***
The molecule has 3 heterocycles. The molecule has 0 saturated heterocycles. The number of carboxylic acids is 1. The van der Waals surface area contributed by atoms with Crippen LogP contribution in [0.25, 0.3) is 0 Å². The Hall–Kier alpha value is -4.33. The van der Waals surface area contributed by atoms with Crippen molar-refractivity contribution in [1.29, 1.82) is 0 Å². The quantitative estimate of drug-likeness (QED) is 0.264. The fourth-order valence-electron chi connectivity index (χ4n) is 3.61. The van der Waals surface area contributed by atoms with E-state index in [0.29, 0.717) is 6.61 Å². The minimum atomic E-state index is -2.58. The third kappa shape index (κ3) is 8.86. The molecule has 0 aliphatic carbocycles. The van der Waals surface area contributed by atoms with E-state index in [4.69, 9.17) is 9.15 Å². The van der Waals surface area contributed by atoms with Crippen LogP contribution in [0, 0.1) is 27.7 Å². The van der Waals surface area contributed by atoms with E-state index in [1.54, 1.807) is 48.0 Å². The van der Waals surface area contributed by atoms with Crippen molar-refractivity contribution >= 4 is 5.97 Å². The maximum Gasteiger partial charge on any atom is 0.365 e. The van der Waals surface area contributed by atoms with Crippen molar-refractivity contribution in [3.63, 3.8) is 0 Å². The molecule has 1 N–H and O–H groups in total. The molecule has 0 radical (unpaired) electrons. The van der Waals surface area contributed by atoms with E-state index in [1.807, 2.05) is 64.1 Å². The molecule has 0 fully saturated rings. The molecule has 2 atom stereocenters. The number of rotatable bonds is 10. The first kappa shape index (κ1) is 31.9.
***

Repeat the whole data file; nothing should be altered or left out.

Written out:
The molecule has 3 heterocycles. The molecule has 0 saturated heterocycles. The number of carboxylic acids is 1. The van der Waals surface area contributed by atoms with Crippen LogP contribution in [0.25, 0.3) is 0 Å². The Hall–Kier alpha value is -4.33. The van der Waals surface area contributed by atoms with Crippen molar-refractivity contribution in [1.29, 1.82) is 0 Å². The quantitative estimate of drug-likeness (QED) is 0.264. The fourth-order valence-electron chi connectivity index (χ4n) is 3.61. The van der Waals surface area contributed by atoms with E-state index in [0.29, 0.717) is 6.61 Å². The minimum atomic E-state index is -2.58. The third kappa shape index (κ3) is 8.86. The molecule has 0 aliphatic carbocycles. The van der Waals surface area contributed by atoms with E-state index in [4.69, 9.17) is 9.15 Å². The van der Waals surface area contributed by atoms with Crippen LogP contribution in [0, 0.1) is 27.7 Å². The van der Waals surface area contributed by atoms with E-state index in [1.54, 1.807) is 48.0 Å². The van der Waals surface area contributed by atoms with Crippen molar-refractivity contribution >= 4 is 5.97 Å². The maximum Gasteiger partial charge on any atom is 0.365 e. The van der Waals surface area contributed by atoms with Crippen molar-refractivity contribution in [3.63, 3.8) is 0 Å². The molecule has 1 N–H and O–H groups in total. The molecule has 0 radical (unpaired) electrons. The van der Waals surface area contributed by atoms with E-state index in [1.807, 2.05) is 64.1 Å². The molecule has 0 fully saturated rings. The molecule has 2 atom stereocenters. The number of rotatable bonds is 10. The first kappa shape index (κ1) is 31.9.